Holiday Bowl previewing continues with a look at the battle in the trenches.
We've spent all season talking about Colt McCoy's regression in 2007, debating whether he's shown his true ceiling or hit some sort of slump that's a product of a flaw in the overall system. As with most things, the truth most likely hides somewhere in between, but now that the '07 regular season is finished, let's look at his numbers side-by-side.
This preview isn't the place to get into all the details of McCoy's sophomore encore - we'll save that for the offseason - but even a quick and dirty look at the two composite performances is instructive. In 2007, Greg Davis threw the ball more often with his sophomore quarterback. McCoy completed nearly the same percent of his attempts, for nearly the same yards per attempt. But he also struggled to find the end zone as often, while his interceptions have skyrocketed. Bear in mind that the 2006 numbers include McCoy's strong performance in the Alamo Bowl to close the season 26-40, 308 yards, 2 TD, 0 INT).
Though we'll have to save a more in depth look at McCoy for the offseason, it's safe to say that the 2007 version has been problematic. McCoy was interceptionless only twice this season - Rice and Iowa State - and threw multiple picks against Arkansas State (2), TCU (2), Kansas State (4), Baylor (2), and Oklahoma State (3). That matches the number of games McCoy had multiple touchdowns - Arkansas State (2), Rice (3), Oklahoma (2), Iowa State (4), and Texas Tech (4).
Heading into the season, McCoy was thought by many to be the cornerstone of the Texas offense. After his dazzling freshman debut, some thought a healthy McCoy could make a run at the Heisman, in no small part because Texas returned its top six pass catchers from 2006. But on August 15th, Limas Sweed hurt his wrist, and though he'd try to play through the injury, by the second week of October, he'd headed for season-ending surgery. With the brittle Jordan Shipley coming back slowly from a hamstring injury, Texas had no deep receiving threat. McCoy, meanwhile, was making mistakes - both with accuracy and decision-making.
The net result has been at times disastrous. Though the pass-first Colt-centric offensive game plan worked as planned at times (at Iowa State, for example), too often the Longhorn offense sputtered. One can't help but wonder how south the season might have gone had Colt McCoy not taken a play off at the fourth quarter of the Nebraska game. Until that moment, the Longhorn offense looked positively broken.
On the other side of the ball, Arizona State's pass defense has been mostly solid throughout 2007, holding opposing quarterbacks to a 108.2 quarterback rating and intercepting 17 passes. Safeties Troy Nolan and Josh Barrett anchor the defensive backs, and though Nolan's had the better overall season (6 INTs), Barrett's been playing exceptionally well of late after starting the season injured. (Update: EOB notes that Barrett is out for the game. Outstanding.)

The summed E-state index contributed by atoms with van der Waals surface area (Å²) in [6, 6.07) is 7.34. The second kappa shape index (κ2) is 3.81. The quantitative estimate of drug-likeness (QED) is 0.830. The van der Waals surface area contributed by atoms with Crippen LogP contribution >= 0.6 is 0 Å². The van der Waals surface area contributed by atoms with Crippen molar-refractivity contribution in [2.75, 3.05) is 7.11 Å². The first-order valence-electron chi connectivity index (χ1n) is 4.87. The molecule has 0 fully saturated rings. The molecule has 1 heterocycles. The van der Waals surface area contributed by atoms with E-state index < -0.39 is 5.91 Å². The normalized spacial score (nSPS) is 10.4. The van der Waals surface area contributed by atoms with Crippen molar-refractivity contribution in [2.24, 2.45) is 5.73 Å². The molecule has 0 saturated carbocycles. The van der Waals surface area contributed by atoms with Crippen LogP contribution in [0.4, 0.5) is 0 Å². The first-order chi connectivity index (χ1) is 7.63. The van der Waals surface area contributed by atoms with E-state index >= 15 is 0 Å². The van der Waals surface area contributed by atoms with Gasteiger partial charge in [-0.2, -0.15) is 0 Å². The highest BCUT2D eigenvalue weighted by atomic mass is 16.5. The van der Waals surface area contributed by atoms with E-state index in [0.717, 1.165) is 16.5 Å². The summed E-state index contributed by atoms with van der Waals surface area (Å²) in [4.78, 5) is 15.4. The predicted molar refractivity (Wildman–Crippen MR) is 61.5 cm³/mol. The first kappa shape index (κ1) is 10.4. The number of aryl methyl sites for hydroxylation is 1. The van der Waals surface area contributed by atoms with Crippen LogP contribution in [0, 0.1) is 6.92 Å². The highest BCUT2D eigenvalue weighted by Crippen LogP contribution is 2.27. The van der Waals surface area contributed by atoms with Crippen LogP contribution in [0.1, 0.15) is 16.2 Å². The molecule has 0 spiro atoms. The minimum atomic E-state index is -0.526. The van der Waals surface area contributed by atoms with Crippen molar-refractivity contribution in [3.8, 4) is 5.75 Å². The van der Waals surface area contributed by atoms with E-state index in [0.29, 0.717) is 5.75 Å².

If Texas is smart, they'll take a cue from USC and look often to tight end Jermichael Finley. The Sun Devils have proven vulnerable in the middle of the field to tight ends; Greg Davis' offensive game plan against Oklahoma would be a good one to remember in preparing for Thursday night.
Including tight end Brent Miller, Arizona State has five receivers with 20 or more catches on the season. Junior quarterback Rudy Carpenter has 23 touchdowns on the season, against just 8 interceptions, at 8.3 yards per attempt - good for a 149.5 QB Rating. Though Texas' first big worry will be 6-4 wideout Michael Jones (38 catches, 17.4 per reception, 8 TDs), the kid who should really strike fear in Longhorn fans' hearts is sophomore Chris McGaha. Amazingly, though he's made a team-high 52 catches on the year, not one has been for a touchdown. The kid can burn, though, and I'm having Jordy Nelson flashbacks just typing this.
As solid as the ASU passing attack is, the Sun Devils aren't at their best unless the offense is somewhat balanced. Against lesser competition (Oregon State, Washington State, UCLA, Arizona), ASU managed to win despite not running the ball particularly well. Against Oregon and USC, however, that deficiency proved fatal. It's not clear that it will make much of a difference against Texas, however. When Texas A&M is moving the ball at will through the air with Stephen McGee, there's not much incentive for ASU to kill themselves seeking balance. If ever there was a game to pass, pass, and then pass some more, this is it. Unless and until Texas shows some ability to slow a quarterback down, why bother with the run?